James Madison Papers
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From James Madison to James Monroe, 17 May 1806

To James Monroe


Washington May 17. 1806

Dear Sir

Your last favor was of Mar. 11. The language of Mr. Fox and Mr. Gray, raises very favorable prospects; but I am aware of the difficulties that may occur in settling details as well as in defining general principles. Other members of the Cabinet may also not concur in the liberal dispositions of those gentlemen. This goes by Mr. P. who is charged with the joint commission, and instructions commensurate with its objects. The Commercial one will doubtless be felt by you in all its delicacy. I need not suggest the expediency of guarding agst. the particular vices of that of 1794, or agst. others which might result from inattention. I hope the outline furnished you will be a safe guide, and that as for any practical information may be required in aid of your & Mr. P’s general acquantance [sic] with the course & character of our commercial relations to G. B. you will be able to obtain it from Mercantile sources on the spot. Perhaps Mr. Js. Maury, who must be well acquainted with the commerce between G. B. & this country may be consulted with advantage on modifications which may be proposed by the adroitness of the British Govt. on commercial and navigation points. Mr. P. has read over our correspondences with France & Spain as well as with G. B; & understands particularly the objects committed to Mr. Armstrong & Mr. Bowdoin. To his informations I must refer you. It will be happy, if notwithstanding all the delays & difficulties which have so unexpectedly occurred, a final adjustment of every thing should take place with Spain. According to our latest accts. there is reason to believe that if no delay had arisen, the negociations would have come on at a most favorable moment. Much will now depend on the prospect of a peace or a continuance of war between G. B. & those powers. The complexion if not the issue of your negociations will doubtless feel a like influence. Mr. P. & the Newspapers will best explain the state of our internal affairs. The Republicans having lost the cement given to their Union by the rivalship of the Federal party, have fallen in many places into schisms of which the latter are taking advantage. It is to be hoped however that as new danger arises, it will heal the breaches which have been permitted by a state of security.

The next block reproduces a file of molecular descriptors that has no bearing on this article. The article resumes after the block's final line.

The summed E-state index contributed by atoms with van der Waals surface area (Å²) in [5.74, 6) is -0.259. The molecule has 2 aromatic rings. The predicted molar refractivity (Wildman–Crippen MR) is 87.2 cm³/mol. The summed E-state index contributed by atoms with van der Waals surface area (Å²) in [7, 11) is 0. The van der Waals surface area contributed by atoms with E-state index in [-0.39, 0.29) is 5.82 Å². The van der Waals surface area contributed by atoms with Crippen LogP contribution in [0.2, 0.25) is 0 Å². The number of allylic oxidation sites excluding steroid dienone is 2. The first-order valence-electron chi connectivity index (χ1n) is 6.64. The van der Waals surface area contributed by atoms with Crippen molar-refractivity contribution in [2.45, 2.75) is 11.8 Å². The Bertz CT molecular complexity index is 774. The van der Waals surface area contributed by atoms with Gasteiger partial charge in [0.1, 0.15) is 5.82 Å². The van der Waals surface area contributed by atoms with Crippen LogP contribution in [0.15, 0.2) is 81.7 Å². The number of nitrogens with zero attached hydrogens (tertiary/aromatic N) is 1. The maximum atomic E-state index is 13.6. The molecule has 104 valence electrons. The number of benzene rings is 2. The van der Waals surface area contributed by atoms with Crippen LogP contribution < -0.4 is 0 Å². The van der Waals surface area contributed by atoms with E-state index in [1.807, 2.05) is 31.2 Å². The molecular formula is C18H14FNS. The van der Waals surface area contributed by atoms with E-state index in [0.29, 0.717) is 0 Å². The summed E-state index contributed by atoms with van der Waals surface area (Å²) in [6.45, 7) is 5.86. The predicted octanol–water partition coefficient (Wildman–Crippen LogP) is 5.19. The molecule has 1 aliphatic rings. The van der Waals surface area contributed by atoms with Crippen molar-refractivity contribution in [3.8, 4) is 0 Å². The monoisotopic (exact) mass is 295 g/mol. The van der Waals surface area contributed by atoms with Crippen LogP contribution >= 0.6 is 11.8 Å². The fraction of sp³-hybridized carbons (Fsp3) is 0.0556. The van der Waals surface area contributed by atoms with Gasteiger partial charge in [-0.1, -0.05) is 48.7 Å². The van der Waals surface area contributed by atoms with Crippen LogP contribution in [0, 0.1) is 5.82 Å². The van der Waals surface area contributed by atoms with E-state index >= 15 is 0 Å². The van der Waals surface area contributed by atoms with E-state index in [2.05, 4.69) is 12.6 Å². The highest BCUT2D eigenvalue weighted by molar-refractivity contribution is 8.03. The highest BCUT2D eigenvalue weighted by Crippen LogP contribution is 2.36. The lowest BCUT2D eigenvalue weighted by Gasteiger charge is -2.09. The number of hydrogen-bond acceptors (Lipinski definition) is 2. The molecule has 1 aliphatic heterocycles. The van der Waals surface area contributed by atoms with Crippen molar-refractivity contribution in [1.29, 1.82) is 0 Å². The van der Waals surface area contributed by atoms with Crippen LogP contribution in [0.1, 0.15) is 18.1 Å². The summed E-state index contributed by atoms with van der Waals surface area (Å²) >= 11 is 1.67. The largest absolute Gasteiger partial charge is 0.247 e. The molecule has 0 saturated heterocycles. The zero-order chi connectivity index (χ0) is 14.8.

The President is on a visit to Monticello. He will be back in 8 or 10 days. I just find that Mr. J. Mercer has announced himself a candidate in Mr. Dawson’s District.

I recd sometime ago a letter from your brother Andrew,1 my answer to which I expected would have been followed by one to you in which he intended to give you accts from your Plantation. I have not yet heard from him, and can therefore say nothing more than what I before said on that subject.

I observe that your kinsman Jos. Jones has advertised the whole of his property in Loudon for sale. The conversion of it into money is ominous to his future welfare. I think it indispensable that you should give him those friendly cautions which he will be more likely to respect as going from you than from any other quarter whatever. He is a good young man I believe but has some traits little calculated to guard him agst. the waste of his fortune.

Present Mrs. M’s affectionate respects to Mrs. Monroe & Miss Eliza. I pray them to accept mine also, and you to be assured that I remain truly yrs.

James Madison

RC (DLC). Docketed by Monroe.

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